MANA Statement | Implications of COVID-19 in Midwife-led Care of Childbearing Families

MANA Statement | Implications of COVID-19 in Midwife-led Care of Childbearing Families

 

Background:

Midwives Alliance of North America joins organizations and agencies around the world monitoring the progression of the novel coronavirus global pandemic, COVID-19. While data and research on the general diagnosis and management of the disease grows on an hourly basis, the evidence of risks to pregnant women and their newborns is limited at best. 

National and international health agencies have provided guidance on COVID-19, and the World Health Organization (WHO), Centers for Disease Control and Prevention (CDC), and the United Nations Population Fund (UNFPA) have all issued statements specific to COVID-19 and pregnancy/breastfeeding, as have the International Federation of Gynecology and Obstetrics (FIGO) and the American College of Obstetricians and Gynecologists (ACOG). Worldwide concerns over the implementation of non-evidence based protocols in the management of maternity care has led the International Confederation of Midwives (ICM) to release a statement expressing concern over the human rights violations of childbearing families, including specific recommendations for midwives and pregnant people. 

Due to the extreme strain placed upon medical institutions, policies are being implemented nationwide without the foundations of evidence, which place undue burdens on childbearing people and their families, including limiting support persons during childbirth. A number of hospitals in New York City briefly banned all support persons until the policies were overruled by the executive order of the Governor of New York. There are anecdotal reports of inappropriate use of medical interventions on obstetric units in an attempt to decrease exposure for birthing families, and midwives around the US report numerous calls from pregnant people seeking to transfer their care to community midwives in order to avoid the hospital setting. The difficulties and possible unintended consequences of such requests were detailed in an open letter from the New York Home Birth Collective; community midwives around the country are grappling with the best way to deal with these issues.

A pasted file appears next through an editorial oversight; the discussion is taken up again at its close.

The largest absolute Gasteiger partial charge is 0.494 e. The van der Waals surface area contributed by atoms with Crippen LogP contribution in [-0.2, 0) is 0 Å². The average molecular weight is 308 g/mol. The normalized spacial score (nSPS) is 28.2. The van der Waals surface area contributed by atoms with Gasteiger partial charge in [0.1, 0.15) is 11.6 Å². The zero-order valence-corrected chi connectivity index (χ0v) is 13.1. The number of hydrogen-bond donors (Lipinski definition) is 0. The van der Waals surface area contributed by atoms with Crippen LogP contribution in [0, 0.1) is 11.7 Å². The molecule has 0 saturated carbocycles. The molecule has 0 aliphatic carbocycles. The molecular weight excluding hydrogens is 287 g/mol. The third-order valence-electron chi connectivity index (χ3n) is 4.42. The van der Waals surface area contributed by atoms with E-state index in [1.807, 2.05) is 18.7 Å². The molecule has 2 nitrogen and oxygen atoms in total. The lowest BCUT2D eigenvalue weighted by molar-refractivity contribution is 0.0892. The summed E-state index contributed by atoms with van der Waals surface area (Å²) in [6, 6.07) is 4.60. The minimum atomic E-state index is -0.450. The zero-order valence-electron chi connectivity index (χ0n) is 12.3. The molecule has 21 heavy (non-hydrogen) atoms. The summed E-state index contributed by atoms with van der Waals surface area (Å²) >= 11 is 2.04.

In late March 2020, Department of Health and Human Services (HHS) Secretary Alex Azar sent a letter to US governors, along with a guidance document, encouraging them to scale up their healthcare workforce to address the COVID-19 pandemic. Specific action requests from HHS include, but are not limited to: 

  • Provider Licensure Exceptions: Waive restrictions, on a temporary basis (during the emergency period), on health providers licensed, registered, or certified in good standing with another state. We also encourage states to consider ways to process these waivers on a rapid basis. 

  • Telemedicine Modality and Practice Standard Waivers: To the extent permissible, waive statutes and regulations mandating telehealth modalities and/or practice standards not necessary for the applicable standard of care to establish a patient-provider relationship, diagnose, and deliver treatment recommendations utilizing telehealth technologies. 

  • Waivers of Scope of Practice Requirements: Temporarily suspend any requirements for written agreements to meet supervision or collaboration requirements, in order to avoid significant delays in the provision of services. States should also expand allowable provider activities for certain health care professionals, such as NPs, other registered nurses, PAs, emergency medical technicians (EMTs), and paramedics, and remove all restrictions on where these types of professionals can furnish care. States should also encourage their State Boards of Medicine, Nursing, and other health professions to put in place an enforcement moratorium, for the length of the public health emergency, for scope of practice violations to ensure all practitioners can deliver needed care during the crisis. This moratorium should apply to all services for which providers are licensed.